Job Search Methods
July 16, 2008
The secret to conducting a successful job search campaign is to remember four simple points. First, you must assume personal responsibility for obtaining another position. Second, don’t take a one dimensional approach; take advantage of the multiple and easily accessible resources available to you. Third, be extremely organized and keep a written record of all of your contacts and efforts. And fourth, maintain a positive attitude!
A combination, if not all, of the following resources should be used in conducting your job search to achieve optimal results:
There are numerous local, regional and national publications which advertise legal jobs. The publications listed below represent some of these.
- Chicago Daily Law Bulletin (Classified Advertising “Attorney” section)
- Chicago Tribune CareerBuilder section
- The National Business Employment Weekly (a compilation of The Wall Street Journal listings)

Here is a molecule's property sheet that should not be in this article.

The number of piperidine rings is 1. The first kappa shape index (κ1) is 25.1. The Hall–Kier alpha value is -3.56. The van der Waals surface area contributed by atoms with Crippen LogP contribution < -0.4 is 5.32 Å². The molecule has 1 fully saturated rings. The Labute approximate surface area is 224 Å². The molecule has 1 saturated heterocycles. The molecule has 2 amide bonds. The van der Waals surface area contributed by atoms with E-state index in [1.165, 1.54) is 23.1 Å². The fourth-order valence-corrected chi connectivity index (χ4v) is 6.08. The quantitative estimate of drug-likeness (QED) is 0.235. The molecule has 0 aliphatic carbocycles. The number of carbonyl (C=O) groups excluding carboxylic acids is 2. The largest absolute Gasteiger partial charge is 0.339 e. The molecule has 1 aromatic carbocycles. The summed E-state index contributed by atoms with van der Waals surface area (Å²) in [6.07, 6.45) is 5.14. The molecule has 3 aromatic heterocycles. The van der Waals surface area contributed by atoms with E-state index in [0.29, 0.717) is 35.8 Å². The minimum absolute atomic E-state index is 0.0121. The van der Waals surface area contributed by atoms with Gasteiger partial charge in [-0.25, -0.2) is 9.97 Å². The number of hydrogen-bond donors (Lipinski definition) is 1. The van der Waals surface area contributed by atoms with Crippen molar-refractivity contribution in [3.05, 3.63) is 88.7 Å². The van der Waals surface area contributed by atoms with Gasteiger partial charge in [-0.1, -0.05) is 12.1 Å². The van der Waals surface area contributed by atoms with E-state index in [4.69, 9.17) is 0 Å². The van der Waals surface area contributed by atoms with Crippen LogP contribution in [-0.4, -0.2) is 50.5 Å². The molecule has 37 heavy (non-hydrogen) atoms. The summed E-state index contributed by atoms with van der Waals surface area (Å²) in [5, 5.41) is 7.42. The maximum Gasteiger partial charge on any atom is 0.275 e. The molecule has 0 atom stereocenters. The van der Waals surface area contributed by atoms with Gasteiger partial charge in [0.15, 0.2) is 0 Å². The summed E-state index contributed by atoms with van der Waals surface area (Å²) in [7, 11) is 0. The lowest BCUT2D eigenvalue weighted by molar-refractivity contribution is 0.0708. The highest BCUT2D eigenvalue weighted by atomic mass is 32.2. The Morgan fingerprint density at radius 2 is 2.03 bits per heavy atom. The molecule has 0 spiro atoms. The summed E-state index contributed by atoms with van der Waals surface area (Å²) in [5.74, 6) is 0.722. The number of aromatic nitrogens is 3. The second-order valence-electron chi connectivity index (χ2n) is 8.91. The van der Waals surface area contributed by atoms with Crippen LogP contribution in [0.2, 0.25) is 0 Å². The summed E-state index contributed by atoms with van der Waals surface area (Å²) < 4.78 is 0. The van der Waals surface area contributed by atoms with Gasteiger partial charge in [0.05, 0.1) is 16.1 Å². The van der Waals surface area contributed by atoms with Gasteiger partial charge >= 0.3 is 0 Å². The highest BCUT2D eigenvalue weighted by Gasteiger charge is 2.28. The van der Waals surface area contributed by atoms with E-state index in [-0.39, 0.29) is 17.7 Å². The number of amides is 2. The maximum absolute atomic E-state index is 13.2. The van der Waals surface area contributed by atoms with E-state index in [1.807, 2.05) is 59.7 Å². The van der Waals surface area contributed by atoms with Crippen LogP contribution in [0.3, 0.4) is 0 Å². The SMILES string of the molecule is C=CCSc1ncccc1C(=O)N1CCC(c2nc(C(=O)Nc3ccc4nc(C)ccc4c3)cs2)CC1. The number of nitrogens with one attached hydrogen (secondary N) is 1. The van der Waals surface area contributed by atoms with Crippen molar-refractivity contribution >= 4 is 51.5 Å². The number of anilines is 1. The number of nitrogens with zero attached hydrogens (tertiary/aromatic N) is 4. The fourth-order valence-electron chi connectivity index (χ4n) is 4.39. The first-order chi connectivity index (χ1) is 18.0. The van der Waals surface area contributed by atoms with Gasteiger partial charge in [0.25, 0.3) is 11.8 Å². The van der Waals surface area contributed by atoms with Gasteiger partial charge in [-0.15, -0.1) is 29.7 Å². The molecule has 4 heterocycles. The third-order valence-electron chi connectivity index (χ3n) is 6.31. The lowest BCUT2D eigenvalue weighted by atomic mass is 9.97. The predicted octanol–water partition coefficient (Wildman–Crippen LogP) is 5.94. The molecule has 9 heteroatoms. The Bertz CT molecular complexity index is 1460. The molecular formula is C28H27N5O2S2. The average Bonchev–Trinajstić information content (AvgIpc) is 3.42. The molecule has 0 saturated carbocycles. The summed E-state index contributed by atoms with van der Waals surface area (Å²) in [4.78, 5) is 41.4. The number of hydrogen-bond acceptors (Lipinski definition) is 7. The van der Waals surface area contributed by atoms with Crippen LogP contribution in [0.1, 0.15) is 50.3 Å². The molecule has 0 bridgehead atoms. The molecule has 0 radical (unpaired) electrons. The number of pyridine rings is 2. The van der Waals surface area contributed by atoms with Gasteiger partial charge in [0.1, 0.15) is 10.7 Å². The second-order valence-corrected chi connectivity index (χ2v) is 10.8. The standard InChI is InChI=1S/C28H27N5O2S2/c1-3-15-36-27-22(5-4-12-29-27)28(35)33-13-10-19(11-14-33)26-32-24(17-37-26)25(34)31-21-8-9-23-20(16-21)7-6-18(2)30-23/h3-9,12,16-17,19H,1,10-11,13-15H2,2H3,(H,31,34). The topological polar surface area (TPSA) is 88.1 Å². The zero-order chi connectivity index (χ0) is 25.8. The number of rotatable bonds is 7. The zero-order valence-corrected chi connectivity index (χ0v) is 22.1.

- CBA Marketplace Classified Ads
- Illinois Bar Journal (Lawyer’s Marketplace “Legal Positions Available” section)
- ABA Journal (Classified “Employment” section)
- The National Law Journal (Career Opportunities section)
Other publications worthwhile reading for their insightful articles regarding lawyers and law firms, and the current status of and future trends in the legal profession are: The American Lawyer, (monthly publication except for combined January/February and July/August issues by American Lawyer Media, L.P.) Law Practice Management (monthly publication by American Bar Association Section of Law Practice Management), Crain’s Chicago Business (weekly publication by Crain Communications, Inc.), Illinois Legal Times, and The Chicago Lawyer (monthly publications).
These are also several books which provide vital employment information regarding the Chicago market and its employers. A few of these are: